Moss: Book II review for PlayStation VR2

Platform: PlayStation VR2
Also On: Quest 2, PS VR, SteamVR
Publisher: Polyarc
Developer: Polyarc
Medium: Digital
Players: 1
Online: Leaderboards
ESRB: E10+

It?s interesting that I?ve not played my original PlayStation VR in over a year, if not longer, but when I think about my time with it, Moss is the number one experience I will never forget. There was a game with a similar concept I reviewed on PS VR called Theseus which you can check out here.

I bring this review up, because I played this before I tried Moss, and really enjoyed this new top-side camera where you have a true bird?s eye view and control what I feel is like a playset with little figurines. Theseus was more like a rough tech demo/VR experience but left me itching for someone to take these mechanics and elevate it into a full-fledged game. Polyarc, an indie developer, did just this with Moss.

While I didn?t play Moss completely, primarily due to constant motion sickness with the original PSVR headset, I wanted to love the game like I played it thoroughly. Now, I?ve been able to truly experience Moss in its prime with Moss and Moss: Book II on the PS VR2. The next generation console VR experience itself is a complete overhaul in almost every aspect which was reason enough to invest.

Within the first 5 minutes of playing Moss: Book II, I fell in love. I found myself completely immersed and repeatedly delivering audible ?WOW? moments along with giant visual smiles. When you first start, like its predecessor, you are in front of a book you will physically open in the VR world and a story begins to be shared with you.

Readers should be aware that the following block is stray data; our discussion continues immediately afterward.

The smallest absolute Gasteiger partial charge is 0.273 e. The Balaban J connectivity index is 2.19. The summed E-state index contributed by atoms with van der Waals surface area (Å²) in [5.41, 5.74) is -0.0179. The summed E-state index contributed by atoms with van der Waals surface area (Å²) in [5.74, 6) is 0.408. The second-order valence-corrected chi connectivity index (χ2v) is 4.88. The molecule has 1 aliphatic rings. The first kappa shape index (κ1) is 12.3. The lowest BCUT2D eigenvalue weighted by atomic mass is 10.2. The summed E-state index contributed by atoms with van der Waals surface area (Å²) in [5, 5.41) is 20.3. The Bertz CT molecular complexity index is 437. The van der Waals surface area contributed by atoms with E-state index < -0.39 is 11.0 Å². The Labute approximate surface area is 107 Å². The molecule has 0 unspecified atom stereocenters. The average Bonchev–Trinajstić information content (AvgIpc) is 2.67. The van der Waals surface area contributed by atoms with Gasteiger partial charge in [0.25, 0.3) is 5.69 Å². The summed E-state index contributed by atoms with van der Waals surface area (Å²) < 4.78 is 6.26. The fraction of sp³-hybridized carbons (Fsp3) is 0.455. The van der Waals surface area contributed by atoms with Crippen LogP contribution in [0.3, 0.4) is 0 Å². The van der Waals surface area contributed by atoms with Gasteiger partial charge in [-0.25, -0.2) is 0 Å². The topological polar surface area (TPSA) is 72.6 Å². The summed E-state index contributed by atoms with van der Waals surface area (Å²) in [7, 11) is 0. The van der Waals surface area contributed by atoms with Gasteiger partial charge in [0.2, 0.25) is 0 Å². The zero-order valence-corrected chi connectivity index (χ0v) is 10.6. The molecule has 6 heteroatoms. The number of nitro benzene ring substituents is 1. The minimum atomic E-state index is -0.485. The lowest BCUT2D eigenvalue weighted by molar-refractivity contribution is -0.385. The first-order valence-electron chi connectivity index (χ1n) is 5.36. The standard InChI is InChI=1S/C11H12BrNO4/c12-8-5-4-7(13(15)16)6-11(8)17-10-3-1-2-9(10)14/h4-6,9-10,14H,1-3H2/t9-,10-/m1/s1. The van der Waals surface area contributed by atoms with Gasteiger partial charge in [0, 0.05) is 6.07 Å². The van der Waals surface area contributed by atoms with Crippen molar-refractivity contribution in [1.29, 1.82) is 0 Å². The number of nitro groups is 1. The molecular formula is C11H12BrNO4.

You play as the Reader and help along a little character known as Quill as they continue their quest from the previous game. Playing Moss, I find myself like a kid with the coolest play room, and as an avid toy collector, this is one of the best aspects of the game for me. Being able to look all around the level and help Quill with solving puzzles by finding items out of reach to them or hidden behind a wall that I can visually look around is such a great mechanic.

While you focus on being the visual navigator, you also fully control Quill like a traditional action RPG, using the D-pad and face buttons respectively. Quill is an explorer but also a hero that has to face danger, so combat is another unique aspect of the game. Quill will fight enemies, but you are able to assist with picking up, stunning, or smashing enemies as well.

If Quill gets damaged enough, they will collapse, but you can revive them by picking them up. The blend of controlling Quill as well as your own roles, proves to be an enjoyable and revitalizing game mechanic. As you progress in the story, you will gain new abilities that will help explore unreachable areas al a Metroidvania. You get the ability to draw branches to create bridges or even grow vines for Quill to climb.

Something that I found as a nice compliment to all I?ve mentioned in Moss: Book II is the Narrator. They tell the story like being read a book as a child, but with the enthusiasm most kids hope their parents will attempt when telling a story. As a dad, I find myself doing voices for my son when I read, so hearing the Narrator potentially perform all the voices along with reading the story, this was a nice topper for my overall experience with Moss: Book II. While it?s not the longest game, I feel VR games shouldn?t be too long due to eye strain and fatigue. I found myself not wanting to stop playing which says a lot for a VR title. Highly recommended especially on PlayStation VR2.

Polyarc provided us with a Moss: Book I and II PS5 code for review purposes.

Grade: A